- Support the creation of industrial clusters by enacting regulatory improvements that remove complexity and uncertainty in areas that include land acquisition improvements, labour laws and taxation.
- Develop showcase clusters to immediately demonstrate the benefits through such initiatives: Executives supported the creation of two or three showcase clusters developed quickly and immediately to illustrate the benefits that result in these integrated environments. Citing Tianjin, China, as an example, many executives believed that states would be more inclined to buy into the concept of national manufacturing zones. Said one executive: “If we wait for all stakeholders to be aligned, we will wait forever.”
Relax policies defining reasonable levels of foreign direct investment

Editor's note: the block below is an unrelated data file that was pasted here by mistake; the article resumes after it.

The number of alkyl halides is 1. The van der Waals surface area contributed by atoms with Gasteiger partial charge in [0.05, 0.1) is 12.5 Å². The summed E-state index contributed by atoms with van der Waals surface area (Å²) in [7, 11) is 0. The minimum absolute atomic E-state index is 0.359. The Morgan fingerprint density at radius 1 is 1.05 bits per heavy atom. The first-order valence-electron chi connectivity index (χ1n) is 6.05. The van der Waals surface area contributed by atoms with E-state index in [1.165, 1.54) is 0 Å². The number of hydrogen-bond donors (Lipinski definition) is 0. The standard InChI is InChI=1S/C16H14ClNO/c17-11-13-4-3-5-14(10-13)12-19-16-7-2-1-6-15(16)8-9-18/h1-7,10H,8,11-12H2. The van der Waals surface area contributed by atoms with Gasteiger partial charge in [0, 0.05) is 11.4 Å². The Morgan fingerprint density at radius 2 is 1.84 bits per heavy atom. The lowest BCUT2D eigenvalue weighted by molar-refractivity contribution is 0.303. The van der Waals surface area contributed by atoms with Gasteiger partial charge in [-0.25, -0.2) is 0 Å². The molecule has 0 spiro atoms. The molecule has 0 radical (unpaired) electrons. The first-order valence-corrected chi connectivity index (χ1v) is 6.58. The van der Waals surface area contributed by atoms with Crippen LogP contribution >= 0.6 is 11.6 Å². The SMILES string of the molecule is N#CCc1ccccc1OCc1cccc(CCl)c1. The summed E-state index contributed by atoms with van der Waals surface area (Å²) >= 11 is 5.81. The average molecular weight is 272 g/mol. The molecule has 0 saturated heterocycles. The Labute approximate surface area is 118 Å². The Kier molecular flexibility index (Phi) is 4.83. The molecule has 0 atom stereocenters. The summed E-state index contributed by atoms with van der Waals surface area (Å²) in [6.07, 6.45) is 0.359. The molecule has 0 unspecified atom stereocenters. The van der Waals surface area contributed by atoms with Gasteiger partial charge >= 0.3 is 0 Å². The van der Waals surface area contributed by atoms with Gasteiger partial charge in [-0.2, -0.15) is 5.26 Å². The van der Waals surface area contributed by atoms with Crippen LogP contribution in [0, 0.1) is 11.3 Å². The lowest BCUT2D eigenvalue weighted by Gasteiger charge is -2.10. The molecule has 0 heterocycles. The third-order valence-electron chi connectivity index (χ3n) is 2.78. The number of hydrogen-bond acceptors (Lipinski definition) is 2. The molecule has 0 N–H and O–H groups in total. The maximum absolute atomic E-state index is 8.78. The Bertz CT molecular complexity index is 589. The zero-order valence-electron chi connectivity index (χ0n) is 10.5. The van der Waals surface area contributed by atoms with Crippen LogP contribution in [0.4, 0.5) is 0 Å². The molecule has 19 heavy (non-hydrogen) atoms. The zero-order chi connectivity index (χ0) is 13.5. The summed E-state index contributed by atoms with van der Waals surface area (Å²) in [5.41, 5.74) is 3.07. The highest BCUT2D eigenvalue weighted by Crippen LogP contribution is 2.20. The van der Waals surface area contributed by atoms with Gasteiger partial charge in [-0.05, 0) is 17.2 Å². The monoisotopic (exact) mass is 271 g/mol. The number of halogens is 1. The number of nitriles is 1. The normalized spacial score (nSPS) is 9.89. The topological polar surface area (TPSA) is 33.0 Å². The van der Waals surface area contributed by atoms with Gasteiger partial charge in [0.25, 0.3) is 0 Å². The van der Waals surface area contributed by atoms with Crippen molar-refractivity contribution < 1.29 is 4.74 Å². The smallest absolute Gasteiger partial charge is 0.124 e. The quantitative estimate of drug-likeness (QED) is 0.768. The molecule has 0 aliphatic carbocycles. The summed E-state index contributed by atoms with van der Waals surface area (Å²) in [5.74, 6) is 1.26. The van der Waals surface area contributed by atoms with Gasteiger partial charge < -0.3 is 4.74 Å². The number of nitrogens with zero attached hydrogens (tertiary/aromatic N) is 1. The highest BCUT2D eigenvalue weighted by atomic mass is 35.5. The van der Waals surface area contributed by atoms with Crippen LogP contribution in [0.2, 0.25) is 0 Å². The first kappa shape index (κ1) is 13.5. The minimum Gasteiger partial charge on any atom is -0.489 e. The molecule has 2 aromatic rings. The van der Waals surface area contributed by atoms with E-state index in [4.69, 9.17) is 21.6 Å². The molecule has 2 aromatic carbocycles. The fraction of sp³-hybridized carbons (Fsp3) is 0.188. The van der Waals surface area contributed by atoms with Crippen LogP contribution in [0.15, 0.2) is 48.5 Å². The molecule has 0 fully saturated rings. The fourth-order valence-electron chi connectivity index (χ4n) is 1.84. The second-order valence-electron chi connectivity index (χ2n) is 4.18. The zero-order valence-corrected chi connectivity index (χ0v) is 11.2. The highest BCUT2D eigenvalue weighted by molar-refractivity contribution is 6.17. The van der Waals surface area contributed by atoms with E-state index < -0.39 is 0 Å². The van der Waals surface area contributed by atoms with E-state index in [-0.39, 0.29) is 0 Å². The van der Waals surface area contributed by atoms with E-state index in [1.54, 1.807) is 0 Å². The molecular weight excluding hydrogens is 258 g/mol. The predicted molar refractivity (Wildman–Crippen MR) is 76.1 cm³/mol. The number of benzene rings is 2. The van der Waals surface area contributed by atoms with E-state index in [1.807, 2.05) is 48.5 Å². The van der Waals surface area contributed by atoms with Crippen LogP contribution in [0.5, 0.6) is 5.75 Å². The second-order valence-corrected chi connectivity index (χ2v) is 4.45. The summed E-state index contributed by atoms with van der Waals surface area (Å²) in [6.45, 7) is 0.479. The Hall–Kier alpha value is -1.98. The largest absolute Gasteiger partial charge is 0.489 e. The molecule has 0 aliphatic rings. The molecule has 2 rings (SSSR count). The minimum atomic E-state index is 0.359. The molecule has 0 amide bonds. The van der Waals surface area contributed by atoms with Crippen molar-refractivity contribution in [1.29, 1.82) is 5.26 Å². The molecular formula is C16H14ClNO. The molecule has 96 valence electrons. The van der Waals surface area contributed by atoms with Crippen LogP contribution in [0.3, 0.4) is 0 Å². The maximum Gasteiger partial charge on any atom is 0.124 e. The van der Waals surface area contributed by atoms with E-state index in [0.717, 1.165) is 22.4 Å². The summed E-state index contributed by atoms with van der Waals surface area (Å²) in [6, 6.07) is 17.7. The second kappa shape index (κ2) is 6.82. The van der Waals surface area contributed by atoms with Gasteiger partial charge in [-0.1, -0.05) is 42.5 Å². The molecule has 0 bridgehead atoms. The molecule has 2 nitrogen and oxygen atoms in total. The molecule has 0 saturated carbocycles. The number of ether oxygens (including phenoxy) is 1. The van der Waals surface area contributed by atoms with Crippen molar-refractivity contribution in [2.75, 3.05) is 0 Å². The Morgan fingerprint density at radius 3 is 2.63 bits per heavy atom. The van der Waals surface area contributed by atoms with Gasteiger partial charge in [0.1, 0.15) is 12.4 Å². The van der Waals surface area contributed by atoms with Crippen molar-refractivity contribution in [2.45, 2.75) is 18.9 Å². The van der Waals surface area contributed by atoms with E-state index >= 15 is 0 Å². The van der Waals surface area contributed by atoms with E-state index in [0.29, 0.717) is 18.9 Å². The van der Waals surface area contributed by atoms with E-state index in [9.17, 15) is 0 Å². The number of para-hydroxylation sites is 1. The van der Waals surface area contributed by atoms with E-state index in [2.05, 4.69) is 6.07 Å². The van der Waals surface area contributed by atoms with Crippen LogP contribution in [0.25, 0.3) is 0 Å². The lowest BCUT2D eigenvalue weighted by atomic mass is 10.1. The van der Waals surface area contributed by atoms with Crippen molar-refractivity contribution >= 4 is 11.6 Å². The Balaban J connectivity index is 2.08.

Executives consistently believed that key to growing India’s manufacturing sector faster than GDP is an environment that promotes both private and foreign investment. These perspectives are supported by the National Manufacturing Policy, which states, “Foreign investments and technologies will be welcomed while leveraging the country’s expanding market for manufactured goods to induce the building of more manufacturing capabilities and technologies within the country.” However, many executives believed current laws are restrictive to supporting the objectives outlined in the policy and noted the following recommendations.